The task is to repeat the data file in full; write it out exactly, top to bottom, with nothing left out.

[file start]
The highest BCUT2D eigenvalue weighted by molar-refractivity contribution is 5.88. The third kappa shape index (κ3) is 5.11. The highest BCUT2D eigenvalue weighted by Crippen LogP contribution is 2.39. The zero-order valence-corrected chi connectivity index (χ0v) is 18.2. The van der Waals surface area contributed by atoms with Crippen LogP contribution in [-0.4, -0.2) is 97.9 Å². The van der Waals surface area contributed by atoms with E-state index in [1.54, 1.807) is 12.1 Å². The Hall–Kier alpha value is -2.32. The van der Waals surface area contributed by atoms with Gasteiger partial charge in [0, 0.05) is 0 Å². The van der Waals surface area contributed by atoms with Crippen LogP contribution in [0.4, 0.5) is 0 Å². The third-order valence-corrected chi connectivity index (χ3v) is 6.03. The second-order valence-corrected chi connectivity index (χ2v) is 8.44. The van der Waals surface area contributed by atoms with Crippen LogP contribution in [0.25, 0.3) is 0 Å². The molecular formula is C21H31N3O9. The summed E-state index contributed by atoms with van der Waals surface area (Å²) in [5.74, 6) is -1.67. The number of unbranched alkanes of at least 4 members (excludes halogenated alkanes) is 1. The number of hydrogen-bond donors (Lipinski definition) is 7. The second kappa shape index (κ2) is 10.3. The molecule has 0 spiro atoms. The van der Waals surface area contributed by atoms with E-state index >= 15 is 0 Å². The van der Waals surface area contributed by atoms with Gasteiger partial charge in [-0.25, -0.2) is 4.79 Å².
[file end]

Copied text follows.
The highest BCUT2D eigenvalue weighted by molar-refractivity contribution is 5.88. The third kappa shape index (κ3) is 5.11. The highest BCUT2D eigenvalue weighted by Crippen LogP contribution is 2.39. The zero-order valence-corrected chi connectivity index (χ0v) is 18.2. The van der Waals surface area contributed by atoms with Crippen LogP contribution in [-0.4, -0.2) is 97.9 Å². The van der Waals surface area contributed by atoms with E-state index in [1.54, 1.807) is 12.1 Å². The Hall–Kier alpha value is -2.32. The van der Waals surface area contributed by atoms with Gasteiger partial charge in [0, 0.05) is 0 Å². The van der Waals surface area contributed by atoms with Crippen LogP contribution in [0.4, 0.5) is 0 Å². The third-order valence-corrected chi connectivity index (χ3v) is 6.03. The second-order valence-corrected chi connectivity index (χ2v) is 8.44. The van der Waals surface area contributed by atoms with Crippen LogP contribution in [0.25, 0.3) is 0 Å². The molecular formula is C21H31N3O9. The summed E-state index contributed by atoms with van der Waals surface area (Å²) in [5.74, 6) is -1.67. The number of unbranched alkanes of at least 4 members (excludes halogenated alkanes) is 1. The number of hydrogen-bond donors (Lipinski definition) is 7. The second kappa shape index (κ2) is 10.3. The molecule has 0 spiro atoms. The van der Waals surface area contributed by atoms with E-state index >= 15 is 0 Å². The van der Waals surface area contributed by atoms with Gasteiger partial charge in [-0.25, -0.2) is 4.79 Å².